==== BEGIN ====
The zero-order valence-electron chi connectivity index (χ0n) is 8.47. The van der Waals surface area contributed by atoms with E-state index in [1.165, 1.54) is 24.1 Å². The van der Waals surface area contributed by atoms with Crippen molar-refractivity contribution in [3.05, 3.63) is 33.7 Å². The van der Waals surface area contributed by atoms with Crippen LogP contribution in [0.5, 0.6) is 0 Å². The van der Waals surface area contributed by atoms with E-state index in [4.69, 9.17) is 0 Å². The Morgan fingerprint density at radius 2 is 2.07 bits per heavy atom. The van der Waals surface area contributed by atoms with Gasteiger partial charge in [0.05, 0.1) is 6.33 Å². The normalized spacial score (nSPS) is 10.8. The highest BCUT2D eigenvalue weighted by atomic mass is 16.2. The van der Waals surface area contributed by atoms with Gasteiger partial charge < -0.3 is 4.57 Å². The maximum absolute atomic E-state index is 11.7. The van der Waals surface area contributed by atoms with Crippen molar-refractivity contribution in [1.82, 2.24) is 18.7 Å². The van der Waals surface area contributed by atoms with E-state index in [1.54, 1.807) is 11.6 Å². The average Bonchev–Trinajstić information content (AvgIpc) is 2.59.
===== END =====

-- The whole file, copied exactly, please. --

The zero-order valence-electron chi connectivity index (χ0n) is 8.47. The van der Waals surface area contributed by atoms with E-state index in [1.165, 1.54) is 24.1 Å². The van der Waals surface area contributed by atoms with Crippen molar-refractivity contribution in [3.05, 3.63) is 33.7 Å². The van der Waals surface area contributed by atoms with Crippen LogP contribution in [0.5, 0.6) is 0 Å². The van der Waals surface area contributed by atoms with E-state index in [4.69, 9.17) is 0 Å². The Morgan fingerprint density at radius 2 is 2.07 bits per heavy atom. The van der Waals surface area contributed by atoms with Gasteiger partial charge in [0.05, 0.1) is 6.33 Å². The normalized spacial score (nSPS) is 10.8. The highest BCUT2D eigenvalue weighted by atomic mass is 16.2. The van der Waals surface area contributed by atoms with Gasteiger partial charge < -0.3 is 4.57 Å². The maximum absolute atomic E-state index is 11.7. The van der Waals surface area contributed by atoms with Crippen molar-refractivity contribution in [1.82, 2.24) is 18.7 Å². The van der Waals surface area contributed by atoms with E-state index in [1.54, 1.807) is 11.6 Å². The average Bonchev–Trinajstić information content (AvgIpc) is 2.59.